Steve Hericks
11 days ago

2)Typically a passenger car alternator is ‘rated’ at around 100A. 100A at @13V (which is what a smart alternator puts out at idle) is 1300W AT 6000RPM. Since the vehicle is idling, the alternator is running about 2000RPM and will have a reduced capacity of around 60% (60A = 780W). If this 60A is produced, the engine will need 20A to operate (fuel injection, fuel pump, ignition system, etc.) leaving 40A to send to the ‘car generator’….Power in, minus conversion efficiency = power out. 40A x 13V = 520W. Inverters operate ~90% efficiency at half power so 520W input is (520x.9) 468W. Not the 1000W at which the inverter in the ‘car genertor’ is rated. Again, IF the alternator produces this much, it will almost certainly overheat. Alternators do not have protection from overheating and, if heavily loaded, just continue to heat till they fail.  

Steve Hericks
11 days ago

I’m a retired mechanical engineer with a DIY adventure vehicle with 17.5kWh/24V of LMN Leaf batteries, 950W/24V solar, a 220A/24V second alternator….I have a lot of experinece with alternators and think that the so-called ‘Car Generator’ is more likely to be a problem for battery charging than a solution. Since I’m limited in comment length, Ill post issues separately.

1) Automotive alternators are not designed to generate a large amount of electricity, beyond operating the automobile in which they are installed. Trying to draw a lot of energy, at low engine RPM and especially when not moving, is virtually guaranteed to overheat the alternator. This device MAY work for a short time (10-15 minutes) but the potential to damage your expensive vehicle and leave you stranded is high.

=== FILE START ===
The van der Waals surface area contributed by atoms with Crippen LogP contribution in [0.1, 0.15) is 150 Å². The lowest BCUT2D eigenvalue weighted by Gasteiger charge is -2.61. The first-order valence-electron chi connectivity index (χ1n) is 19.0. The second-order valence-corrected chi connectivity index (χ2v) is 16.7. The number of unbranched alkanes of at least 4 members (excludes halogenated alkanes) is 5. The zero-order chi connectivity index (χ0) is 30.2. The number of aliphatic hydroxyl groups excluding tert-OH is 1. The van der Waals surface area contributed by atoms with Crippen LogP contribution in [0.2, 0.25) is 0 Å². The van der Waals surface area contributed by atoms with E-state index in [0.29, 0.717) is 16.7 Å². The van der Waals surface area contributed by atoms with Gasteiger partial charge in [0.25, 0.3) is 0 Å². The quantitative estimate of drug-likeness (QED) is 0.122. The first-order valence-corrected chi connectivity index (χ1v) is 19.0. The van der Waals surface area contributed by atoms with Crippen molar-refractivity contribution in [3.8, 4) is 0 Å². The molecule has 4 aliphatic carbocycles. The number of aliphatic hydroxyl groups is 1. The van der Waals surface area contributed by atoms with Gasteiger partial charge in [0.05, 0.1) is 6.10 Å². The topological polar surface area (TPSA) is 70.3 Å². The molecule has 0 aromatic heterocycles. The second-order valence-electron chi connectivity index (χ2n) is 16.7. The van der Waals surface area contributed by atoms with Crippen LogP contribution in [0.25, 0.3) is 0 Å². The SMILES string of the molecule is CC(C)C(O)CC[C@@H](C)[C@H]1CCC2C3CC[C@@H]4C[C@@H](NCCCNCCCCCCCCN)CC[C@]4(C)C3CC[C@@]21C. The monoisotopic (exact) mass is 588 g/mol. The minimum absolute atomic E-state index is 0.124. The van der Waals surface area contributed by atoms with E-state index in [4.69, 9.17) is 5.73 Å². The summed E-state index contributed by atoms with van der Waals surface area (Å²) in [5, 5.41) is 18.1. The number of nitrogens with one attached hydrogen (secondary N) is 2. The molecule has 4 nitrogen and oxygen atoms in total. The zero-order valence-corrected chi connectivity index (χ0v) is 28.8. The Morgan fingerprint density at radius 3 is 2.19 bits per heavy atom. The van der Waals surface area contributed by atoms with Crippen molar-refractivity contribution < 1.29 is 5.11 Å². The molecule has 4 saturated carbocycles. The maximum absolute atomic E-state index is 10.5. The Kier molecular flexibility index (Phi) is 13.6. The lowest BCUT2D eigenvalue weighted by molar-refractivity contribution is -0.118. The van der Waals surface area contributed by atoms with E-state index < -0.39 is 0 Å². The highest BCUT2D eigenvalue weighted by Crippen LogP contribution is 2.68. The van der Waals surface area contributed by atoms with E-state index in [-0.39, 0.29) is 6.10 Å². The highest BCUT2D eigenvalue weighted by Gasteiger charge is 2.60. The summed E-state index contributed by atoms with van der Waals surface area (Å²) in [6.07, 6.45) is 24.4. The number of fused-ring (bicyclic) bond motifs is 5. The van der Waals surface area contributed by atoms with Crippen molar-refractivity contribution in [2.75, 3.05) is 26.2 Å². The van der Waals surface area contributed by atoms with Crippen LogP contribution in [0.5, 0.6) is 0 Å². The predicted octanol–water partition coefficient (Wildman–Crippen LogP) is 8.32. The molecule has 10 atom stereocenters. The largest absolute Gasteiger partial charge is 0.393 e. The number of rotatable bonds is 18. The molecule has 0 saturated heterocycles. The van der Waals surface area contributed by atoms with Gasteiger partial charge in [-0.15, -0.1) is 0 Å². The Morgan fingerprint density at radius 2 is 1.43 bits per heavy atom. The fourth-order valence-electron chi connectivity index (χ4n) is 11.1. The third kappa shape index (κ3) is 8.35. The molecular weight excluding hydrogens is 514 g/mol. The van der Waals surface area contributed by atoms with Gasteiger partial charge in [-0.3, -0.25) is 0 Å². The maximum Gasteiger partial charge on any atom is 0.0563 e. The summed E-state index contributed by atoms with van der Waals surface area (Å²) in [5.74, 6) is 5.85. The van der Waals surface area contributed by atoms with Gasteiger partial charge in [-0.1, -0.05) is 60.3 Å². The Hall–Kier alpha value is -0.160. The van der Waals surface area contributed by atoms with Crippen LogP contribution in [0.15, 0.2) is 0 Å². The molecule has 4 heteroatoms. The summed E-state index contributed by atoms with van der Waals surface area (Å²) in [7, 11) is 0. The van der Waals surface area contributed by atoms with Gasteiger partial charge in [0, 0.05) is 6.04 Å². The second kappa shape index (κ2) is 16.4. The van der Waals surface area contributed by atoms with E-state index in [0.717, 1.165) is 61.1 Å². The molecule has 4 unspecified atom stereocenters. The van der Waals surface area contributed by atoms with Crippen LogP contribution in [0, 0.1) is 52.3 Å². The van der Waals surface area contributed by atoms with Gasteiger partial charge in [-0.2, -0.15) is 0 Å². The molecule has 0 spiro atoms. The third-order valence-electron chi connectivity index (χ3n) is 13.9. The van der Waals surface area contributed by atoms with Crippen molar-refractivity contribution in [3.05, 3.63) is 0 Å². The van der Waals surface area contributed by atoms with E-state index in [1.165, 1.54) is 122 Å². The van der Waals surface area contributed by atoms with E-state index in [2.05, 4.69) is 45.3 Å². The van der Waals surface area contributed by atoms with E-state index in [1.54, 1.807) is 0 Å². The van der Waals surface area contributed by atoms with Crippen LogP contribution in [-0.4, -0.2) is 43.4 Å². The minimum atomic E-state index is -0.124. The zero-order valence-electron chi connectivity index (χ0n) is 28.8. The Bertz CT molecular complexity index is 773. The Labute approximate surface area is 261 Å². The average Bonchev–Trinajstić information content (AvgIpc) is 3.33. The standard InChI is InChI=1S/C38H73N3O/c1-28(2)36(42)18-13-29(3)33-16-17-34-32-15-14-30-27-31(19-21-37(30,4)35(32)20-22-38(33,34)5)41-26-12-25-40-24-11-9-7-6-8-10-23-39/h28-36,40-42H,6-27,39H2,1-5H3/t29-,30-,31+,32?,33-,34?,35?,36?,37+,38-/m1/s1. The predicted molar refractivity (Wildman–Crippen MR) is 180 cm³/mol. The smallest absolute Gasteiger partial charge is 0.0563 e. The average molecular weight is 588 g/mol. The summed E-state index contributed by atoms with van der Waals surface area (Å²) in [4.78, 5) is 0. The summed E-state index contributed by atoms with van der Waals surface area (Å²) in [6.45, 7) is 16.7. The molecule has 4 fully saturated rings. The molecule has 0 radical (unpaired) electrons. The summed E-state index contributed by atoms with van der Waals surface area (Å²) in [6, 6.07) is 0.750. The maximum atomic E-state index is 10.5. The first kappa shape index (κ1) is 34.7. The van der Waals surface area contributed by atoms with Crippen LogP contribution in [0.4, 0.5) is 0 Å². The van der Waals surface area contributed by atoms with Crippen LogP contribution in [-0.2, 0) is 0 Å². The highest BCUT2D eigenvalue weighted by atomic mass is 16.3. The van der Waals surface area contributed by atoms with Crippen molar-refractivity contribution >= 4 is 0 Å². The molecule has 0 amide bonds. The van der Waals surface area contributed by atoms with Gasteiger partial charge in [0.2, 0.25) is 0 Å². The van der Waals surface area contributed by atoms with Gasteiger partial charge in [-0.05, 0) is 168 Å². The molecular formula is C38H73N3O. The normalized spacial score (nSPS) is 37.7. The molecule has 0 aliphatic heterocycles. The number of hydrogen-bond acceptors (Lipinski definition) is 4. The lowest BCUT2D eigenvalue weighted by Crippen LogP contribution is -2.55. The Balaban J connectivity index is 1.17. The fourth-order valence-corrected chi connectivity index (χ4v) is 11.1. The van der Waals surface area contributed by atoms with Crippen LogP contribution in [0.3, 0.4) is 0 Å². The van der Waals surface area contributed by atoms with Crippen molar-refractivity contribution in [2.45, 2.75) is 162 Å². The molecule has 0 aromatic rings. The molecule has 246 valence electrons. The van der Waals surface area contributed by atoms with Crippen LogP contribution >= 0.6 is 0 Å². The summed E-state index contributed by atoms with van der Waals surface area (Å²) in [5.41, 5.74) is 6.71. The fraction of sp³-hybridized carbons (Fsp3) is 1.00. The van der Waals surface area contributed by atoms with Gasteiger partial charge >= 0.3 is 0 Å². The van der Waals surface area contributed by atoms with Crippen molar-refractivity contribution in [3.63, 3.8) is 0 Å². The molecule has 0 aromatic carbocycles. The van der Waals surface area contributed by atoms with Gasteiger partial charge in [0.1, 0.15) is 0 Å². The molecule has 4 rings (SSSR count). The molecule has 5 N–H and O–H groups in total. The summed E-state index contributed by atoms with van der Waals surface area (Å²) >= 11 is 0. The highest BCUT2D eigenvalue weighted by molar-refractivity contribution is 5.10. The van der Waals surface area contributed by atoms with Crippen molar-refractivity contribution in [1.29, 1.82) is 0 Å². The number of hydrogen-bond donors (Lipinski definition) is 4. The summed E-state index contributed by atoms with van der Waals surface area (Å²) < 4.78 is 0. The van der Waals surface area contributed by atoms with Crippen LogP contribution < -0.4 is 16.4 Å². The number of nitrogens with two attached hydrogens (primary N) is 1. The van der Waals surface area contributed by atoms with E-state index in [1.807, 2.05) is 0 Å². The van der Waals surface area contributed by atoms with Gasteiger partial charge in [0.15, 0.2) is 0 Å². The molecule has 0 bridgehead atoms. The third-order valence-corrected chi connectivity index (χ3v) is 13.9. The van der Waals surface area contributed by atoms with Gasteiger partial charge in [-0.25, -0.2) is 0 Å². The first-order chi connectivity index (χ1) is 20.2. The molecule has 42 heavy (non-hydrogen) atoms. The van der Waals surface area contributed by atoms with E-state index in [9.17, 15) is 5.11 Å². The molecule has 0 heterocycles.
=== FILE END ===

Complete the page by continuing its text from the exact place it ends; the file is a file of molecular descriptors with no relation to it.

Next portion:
Jonathan Schloo
10 days ago
Reply to  Steve Hericks

Is CarGenerator bad for your alternator? Lets dispel this “old wives tale” once and for all, and prove it to yourself using a DC clamp amp meter on your own vehicle.
Automakers spend millions of dollars to engineer alternator capacity so that with any modern vehicle you can start the engine and switch on all accessories and run it for 1 hour or 5 hours or 24 hours, and everything is powered with no harm.
CARGENERATOR is safe and simple, instead of using alternator power for accessories like fan and headlights for example we pull this power out and convert to 110 volts for camping or backup power needs.
PROVE IT to yourself, take a simple DC clamp amp meter on your alternator wire and measure power used idle with all accessories off, then switch on all items in your vehicle and calculate the difference. This amount is the power that you can draw all day long at idle, as engineered by your vehicle manufacturer.
See an example here.  https://youtu.be/Js4K6N5rMCg

Robert Henry
11 days ago

I would appreciate more in-depth information about DC to DC chargers, please!

tom
11 days ago